Search Images Maps Play YouTube News Gmail Drive More »
Sign in
Screen reader users: click this link for accessible mode. Accessible mode has the same essential features but works better with your reader.

Patents

  1. Advanced Patent Search
Publication numberUS20080006848 A1
Publication typeApplication
Application numberUS 11/444,497
Publication dateJan 10, 2008
Filing dateJun 1, 2006
Priority dateJun 1, 2006
Also published asEP2033210A2, EP2033210A4, US7372087, WO2007143008A2, WO2007143008A3
Publication number11444497, 444497, US 2008/0006848 A1, US 2008/006848 A1, US 20080006848 A1, US 20080006848A1, US 2008006848 A1, US 2008006848A1, US-A1-20080006848, US-A1-2008006848, US2008/0006848A1, US2008/006848A1, US20080006848 A1, US20080006848A1, US2008006848 A1, US2008006848A1
InventorsLi-Shu Chen, Victor Veliadis
Original AssigneeLi-Shu Chen, Victor Veliadis
Export CitationBiBTeX, EndNote, RefMan
External Links: USPTO, USPTO Assignment, Espacenet
Semiconductor structure for use in a static induction transistor having improved gate-to-drain breakdown voltage
US 20080006848 A1
Abstract
A structure for use in a static induction transistor includes a semiconductor body having first and second semiconductor layers on a substrate, with the second layer having a dopant concentration of around an order of magnitude higher than the dopant concentration of the first layer. A plurality of sources are located on the second layer. A plurality of gates are ion implanted in the second layer, an end one of the gates being connected to all of the plurality of gates and constituting a gate bus. The gate bus has an extension connecting the gate bus in the second layer of higher dopant concentration to the first layer of lower dopant concentration. The extension is ion implanted in either a series of steps or a sloping surface which is formed in the first and second layers.
Images(14)
Previous page
Next page
Claims(7)
1. A structure for use in a static induction transistor, comprising:
a semiconductor body having first and second semiconductor layers on a substrate, said second layer having a dopant concentration of around an order of magnitude higher than the dopant concentration of said first layer;
a plurality of sources on said second layer;
a plurality of gates in said second layer, an end one of said gates being connected to all of said plurality of gates and constituting a gate bus;
said gate bus having an extension connecting said gate bus in said second layer of higher dopant concentration to said first layer of lower dopant concentration.
2. A structure according to claim 1 wherein:
said gates and said extension are ion implanted regions.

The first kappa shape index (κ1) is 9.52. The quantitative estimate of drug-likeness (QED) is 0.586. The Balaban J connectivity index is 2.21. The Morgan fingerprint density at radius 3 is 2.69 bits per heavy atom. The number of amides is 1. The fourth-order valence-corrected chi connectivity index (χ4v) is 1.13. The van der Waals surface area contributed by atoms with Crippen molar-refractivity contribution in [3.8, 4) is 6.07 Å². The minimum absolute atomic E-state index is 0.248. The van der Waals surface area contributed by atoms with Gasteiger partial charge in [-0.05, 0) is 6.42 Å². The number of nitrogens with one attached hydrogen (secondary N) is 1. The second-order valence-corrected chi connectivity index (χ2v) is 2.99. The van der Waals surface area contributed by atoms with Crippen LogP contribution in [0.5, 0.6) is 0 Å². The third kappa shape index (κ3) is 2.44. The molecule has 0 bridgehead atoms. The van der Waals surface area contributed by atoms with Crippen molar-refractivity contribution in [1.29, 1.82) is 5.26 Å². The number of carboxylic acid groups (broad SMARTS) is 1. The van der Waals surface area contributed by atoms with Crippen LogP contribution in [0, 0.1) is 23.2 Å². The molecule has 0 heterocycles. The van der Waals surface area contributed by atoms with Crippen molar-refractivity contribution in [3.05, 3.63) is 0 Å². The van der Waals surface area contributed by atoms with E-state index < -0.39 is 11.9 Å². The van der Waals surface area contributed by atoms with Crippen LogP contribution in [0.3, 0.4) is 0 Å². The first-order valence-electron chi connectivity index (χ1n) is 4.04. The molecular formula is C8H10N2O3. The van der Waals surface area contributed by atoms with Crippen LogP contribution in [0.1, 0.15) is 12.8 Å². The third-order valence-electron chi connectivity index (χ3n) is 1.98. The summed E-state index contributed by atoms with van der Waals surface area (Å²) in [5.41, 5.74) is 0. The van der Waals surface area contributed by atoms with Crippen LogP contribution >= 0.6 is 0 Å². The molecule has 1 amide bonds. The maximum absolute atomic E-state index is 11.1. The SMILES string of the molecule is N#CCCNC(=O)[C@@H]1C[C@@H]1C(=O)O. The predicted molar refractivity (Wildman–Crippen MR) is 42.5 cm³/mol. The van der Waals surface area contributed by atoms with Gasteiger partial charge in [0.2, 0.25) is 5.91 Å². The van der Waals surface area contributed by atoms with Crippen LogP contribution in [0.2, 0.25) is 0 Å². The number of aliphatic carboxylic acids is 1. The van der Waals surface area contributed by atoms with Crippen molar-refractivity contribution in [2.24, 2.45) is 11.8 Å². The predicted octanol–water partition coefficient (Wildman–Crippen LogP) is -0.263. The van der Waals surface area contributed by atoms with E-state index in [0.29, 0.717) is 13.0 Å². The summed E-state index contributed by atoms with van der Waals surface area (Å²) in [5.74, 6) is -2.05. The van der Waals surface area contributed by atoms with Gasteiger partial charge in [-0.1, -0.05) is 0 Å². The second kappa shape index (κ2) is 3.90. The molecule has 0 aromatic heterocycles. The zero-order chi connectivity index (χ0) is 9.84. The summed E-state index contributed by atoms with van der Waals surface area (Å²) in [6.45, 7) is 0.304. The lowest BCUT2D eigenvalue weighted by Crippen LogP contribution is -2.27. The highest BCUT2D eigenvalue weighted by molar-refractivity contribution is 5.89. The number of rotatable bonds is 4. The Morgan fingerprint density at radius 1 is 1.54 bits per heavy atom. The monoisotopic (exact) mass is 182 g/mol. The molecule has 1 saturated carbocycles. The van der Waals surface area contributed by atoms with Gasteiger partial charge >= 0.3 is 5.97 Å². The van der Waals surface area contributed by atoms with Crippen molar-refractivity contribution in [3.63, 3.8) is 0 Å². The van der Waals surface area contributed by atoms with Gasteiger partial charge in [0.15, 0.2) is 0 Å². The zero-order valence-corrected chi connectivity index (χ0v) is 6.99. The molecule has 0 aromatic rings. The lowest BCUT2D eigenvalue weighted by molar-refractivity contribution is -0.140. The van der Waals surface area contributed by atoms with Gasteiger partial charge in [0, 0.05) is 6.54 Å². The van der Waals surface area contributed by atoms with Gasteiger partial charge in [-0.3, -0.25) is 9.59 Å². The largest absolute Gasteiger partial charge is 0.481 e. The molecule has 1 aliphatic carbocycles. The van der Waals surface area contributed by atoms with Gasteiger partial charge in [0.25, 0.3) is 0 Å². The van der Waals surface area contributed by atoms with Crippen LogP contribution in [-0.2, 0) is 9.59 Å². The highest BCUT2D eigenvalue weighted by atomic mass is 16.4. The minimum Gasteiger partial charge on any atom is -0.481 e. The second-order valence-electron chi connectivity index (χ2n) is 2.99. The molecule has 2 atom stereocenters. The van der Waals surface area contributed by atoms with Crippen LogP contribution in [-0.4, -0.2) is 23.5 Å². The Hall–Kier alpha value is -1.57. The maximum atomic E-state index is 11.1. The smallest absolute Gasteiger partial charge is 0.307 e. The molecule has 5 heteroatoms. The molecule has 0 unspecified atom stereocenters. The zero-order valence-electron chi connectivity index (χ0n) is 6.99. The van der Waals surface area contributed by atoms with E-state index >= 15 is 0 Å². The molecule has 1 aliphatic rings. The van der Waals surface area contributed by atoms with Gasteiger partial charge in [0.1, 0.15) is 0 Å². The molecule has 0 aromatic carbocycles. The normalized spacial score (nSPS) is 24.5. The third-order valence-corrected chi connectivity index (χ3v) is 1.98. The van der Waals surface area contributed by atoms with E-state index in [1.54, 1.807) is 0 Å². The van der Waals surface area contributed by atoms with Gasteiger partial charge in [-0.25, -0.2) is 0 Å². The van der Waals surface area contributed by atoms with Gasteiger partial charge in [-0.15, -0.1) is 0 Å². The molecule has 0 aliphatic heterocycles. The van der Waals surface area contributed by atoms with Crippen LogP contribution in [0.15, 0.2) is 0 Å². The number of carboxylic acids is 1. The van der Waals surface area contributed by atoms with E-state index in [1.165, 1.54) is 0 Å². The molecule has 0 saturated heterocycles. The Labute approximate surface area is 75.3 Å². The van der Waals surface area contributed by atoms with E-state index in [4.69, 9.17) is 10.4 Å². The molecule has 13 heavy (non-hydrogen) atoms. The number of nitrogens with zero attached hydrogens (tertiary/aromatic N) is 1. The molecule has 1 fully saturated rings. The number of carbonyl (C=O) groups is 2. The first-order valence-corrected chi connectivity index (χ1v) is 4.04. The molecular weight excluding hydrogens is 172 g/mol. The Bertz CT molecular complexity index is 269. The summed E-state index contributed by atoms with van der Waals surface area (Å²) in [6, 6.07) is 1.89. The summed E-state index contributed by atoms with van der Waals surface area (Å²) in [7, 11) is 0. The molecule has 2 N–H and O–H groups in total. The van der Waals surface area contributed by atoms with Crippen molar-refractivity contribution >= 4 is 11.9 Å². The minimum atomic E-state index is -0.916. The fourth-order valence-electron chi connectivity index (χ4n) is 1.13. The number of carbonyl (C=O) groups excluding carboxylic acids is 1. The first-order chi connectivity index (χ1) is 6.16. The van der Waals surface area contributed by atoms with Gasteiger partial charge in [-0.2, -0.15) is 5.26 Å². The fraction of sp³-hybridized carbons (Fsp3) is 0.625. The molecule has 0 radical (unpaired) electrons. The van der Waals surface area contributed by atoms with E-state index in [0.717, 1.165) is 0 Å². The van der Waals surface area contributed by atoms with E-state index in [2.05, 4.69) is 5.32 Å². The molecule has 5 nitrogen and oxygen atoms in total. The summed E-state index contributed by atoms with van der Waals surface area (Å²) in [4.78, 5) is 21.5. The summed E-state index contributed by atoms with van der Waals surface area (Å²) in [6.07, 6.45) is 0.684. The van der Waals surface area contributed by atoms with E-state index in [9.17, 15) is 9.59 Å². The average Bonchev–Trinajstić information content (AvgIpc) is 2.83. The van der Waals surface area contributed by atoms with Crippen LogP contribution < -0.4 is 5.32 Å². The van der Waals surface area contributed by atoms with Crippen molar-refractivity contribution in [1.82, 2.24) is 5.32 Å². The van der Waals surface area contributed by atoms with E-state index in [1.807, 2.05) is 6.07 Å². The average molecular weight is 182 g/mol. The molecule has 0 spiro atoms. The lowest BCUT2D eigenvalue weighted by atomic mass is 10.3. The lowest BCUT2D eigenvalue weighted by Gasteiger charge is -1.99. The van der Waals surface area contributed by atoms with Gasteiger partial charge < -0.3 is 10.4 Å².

3. A structure according to claim 1 wherein:
said extension is ion implanted in a series of steps formed in said first and second layers.
4. A structure according to claim 1 wherein:
said extension is ion implanted in a sloping surface formed in said first and second layers.
5. A structure according to claim 1 wherein:
said structure includes guard rings formed in said first layer.
6. A structure according to claim 5 wherein:
said guard rings are ion implanted along with said gates and extension.
7. A structure according to claim 1 wherein:
said structure is of silicon carbide.
Description
    CROSS REFERENCE TO RELATED APPLICATION
  • [0001]
    This application is related to an application entitled “Method of Making a Self Aligned Ion Implanted Gate and Guard Ring Structure For Use in a SIT”, (Northrop Grumman Case No. 001228-078; BSKB Case No. 1215-0592PUS1) filed on Jun. 2, 2006, Ser. No. ______. This application is assigned to the assignee of the present invention and is intended to be incorporated herein by reference for any and all purposes.
  • BACKGROUND OF THE INVENTION
  • [0002]
    1. Field of the invention
  • [0003]
    The invention in general relates to semiconductors, and more particularly to a silicon carbide static induction transistor with high gate-to-drain breakdown voltage
  • [0004]
    2. Description of related art
  • [0005]
    A typical SIT (static induction transistor) is a vertical structure semiconductor device wherein electrical current flows from a plurality of source regions to a drain region, on opposite sides of a substrate member. Current flowing from source to drain is controlled by a potential barrier induced by gate regions positioned between the sources. The region between the source and gates is known as the channel region, while the region between the bottom of the channel region and drain is known as the drift region.